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Windows 8 dengan sistem 128 bit

Belum keluar secara resmi Windows 7 versi Final, bajakannya sudah banyak beredar! Namun bersamaan dengan itu beredar pula isu bahwa Microsoft sudah mempersiapkan diri untuk development Windows 8

Berita ini menarik karena diperkirakan Windows 7 akan menjadi rilis terakhir yang memiliki versi 32-bit dan 64-bit. Hal ini disebabkan oleh fakta bahwa Windows Server 2008 R2, versi server Windows 7, adalah Windows Server rilis pertama yang hanya ada dalam versi 64-bit saja. Versi Windows berikutnya ya harus mengikuti, tapi tampaknya Microsoft akan menyiapkannya untuk 128-bit juga. Tertarik? Mari ikuti kutipan yg Net Surfer dapatkan...

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Microsoft mulling 128-bit versions of Windows 8, Windows 9

Microsoft is working on 128-bit architecture compatibility with the Windows 8 and Windows 9 kernels. Consequently, the company is also forming relationships with major partners, including Intel, AMD, HP, and IBM. By Emil Protalinski | Last updated October 7, 2009 12:55 PM CT

Believe it or not, Windows 7's successor(s) have been in the planning and early development stages for a while now. We haven't posted anything about any of them yet, but we've been watching closely to see if anything really interesting turned up. Exactly two weeks ago, it did. A LinkedIn profile, which has already been taken down, for a Robert Morgan, Senior Research & Development at Microsoft, has shone a sliver of light on the possibility of 128-bit support coming to Windows 8. Morgan has been with the software giant since January 2002, but we're more intrigued with what his profile (first paragraph) and his status (second paragraph) recently stated:

Working in high security department for research and development involving strategic planning for medium and longterm projects. Research & Development projects including 128bit architecture compatibility with the Windows 8 kernel and Windows 9 project plan. Forming relationships with major partners: Intel, AMD, HP, and IBM.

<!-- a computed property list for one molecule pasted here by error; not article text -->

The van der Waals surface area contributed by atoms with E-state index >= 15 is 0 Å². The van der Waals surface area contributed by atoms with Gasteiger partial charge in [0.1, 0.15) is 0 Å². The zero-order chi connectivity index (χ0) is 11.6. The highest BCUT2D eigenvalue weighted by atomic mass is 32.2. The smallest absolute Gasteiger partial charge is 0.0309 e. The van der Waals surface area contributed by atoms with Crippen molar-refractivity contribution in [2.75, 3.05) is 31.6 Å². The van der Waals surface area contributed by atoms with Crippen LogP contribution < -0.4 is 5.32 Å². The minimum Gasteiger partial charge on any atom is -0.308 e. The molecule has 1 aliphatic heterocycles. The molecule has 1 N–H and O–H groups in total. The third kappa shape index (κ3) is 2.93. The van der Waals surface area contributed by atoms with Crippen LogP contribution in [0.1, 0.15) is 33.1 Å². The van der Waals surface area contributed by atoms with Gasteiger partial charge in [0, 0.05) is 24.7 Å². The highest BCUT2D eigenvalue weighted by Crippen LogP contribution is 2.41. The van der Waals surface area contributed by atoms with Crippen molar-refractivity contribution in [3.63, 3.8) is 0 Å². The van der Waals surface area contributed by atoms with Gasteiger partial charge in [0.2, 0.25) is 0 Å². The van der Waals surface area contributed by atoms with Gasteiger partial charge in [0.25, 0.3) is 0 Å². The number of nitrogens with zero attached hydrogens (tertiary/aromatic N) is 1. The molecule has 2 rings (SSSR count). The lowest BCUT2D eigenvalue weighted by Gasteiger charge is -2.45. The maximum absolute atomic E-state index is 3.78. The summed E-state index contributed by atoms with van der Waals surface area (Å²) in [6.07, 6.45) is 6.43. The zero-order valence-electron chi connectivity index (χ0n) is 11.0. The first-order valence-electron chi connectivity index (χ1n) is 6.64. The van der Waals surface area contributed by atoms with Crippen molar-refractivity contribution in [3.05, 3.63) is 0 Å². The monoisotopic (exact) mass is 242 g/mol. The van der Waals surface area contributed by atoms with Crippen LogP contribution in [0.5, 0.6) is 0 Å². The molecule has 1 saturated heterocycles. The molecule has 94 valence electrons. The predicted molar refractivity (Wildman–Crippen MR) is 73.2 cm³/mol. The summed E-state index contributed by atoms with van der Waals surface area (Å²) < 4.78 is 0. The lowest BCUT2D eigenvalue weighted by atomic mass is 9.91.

Robert Morgan is working to get IA-128 working backwards with full binary compatibility on the existing IA-64 instructions in the hardware simulation to work for Windows 8 and definitely Windows 9.

Windows 8 News found Morgan's profile first and immediately started trying to get in contact with him over LinkedIn. When we saw this, we leaned back and waited to see if they could get a response from him. They did. The site claims it has managed to get an exclusive interview with Morgan and is letting its readers to ask questions. The deadline is October 11, 2009 so head on over and post your queries.

This news is interesting because we always thought Windows 7 would be the last release that had 32-bit and 64-bit versions. This was brought on by the fact that Windows Server 2008 R2, the server version of Windows 7, was the first Windows Server release to be 64-bit only. The next client version of Windows should therefore follow suit, but apparently Microsoft is going to prepare it for 128-bit as well. We're not saying Windows 8 will definitely come in 64-bit and 128-bit flavors, but Microsoft is moving down that path, and at the very least, Windows 9 will.

While this little tidbit is news on its own, we feel it's necessary to look at what we've heard about Windows 8 so far. In April 2009, Codename Windows spotted a Microsoft job posting for a Lead Software Development Engineer in Test with this interesting description:

DFSR is Microsoft's premier file replication engine and is an integral part of our branch office strategy and File Server role. It can scale to thousands of servers and replicate hundreds of terabytes of data. We have shipped the technology that powers file sharing in Windows Live Messenger, Windows Meeting Spaces (Vista) and Branch Office replication in Windows Server 2008 which has strong customer deployment. DFSR technology saves MS-IT and our customers more than 80% WAN bandwidth by using advanced On-The-Wire differential compression.

For the upcoming version of Windows, new critical features are being worked on including cluster support and support for one way replication. The core engine is also being reworked to provide dramatic performance improvements. We will also soon be starting major improvements for Windows 8 where we will be including innovative features which will revolutionize file access in branch offices.

That same month, ZDNet found another job posting that also described some interesting details:

In Windows Server 2008 R2 release, the Server UX Test team (under the File Server .......

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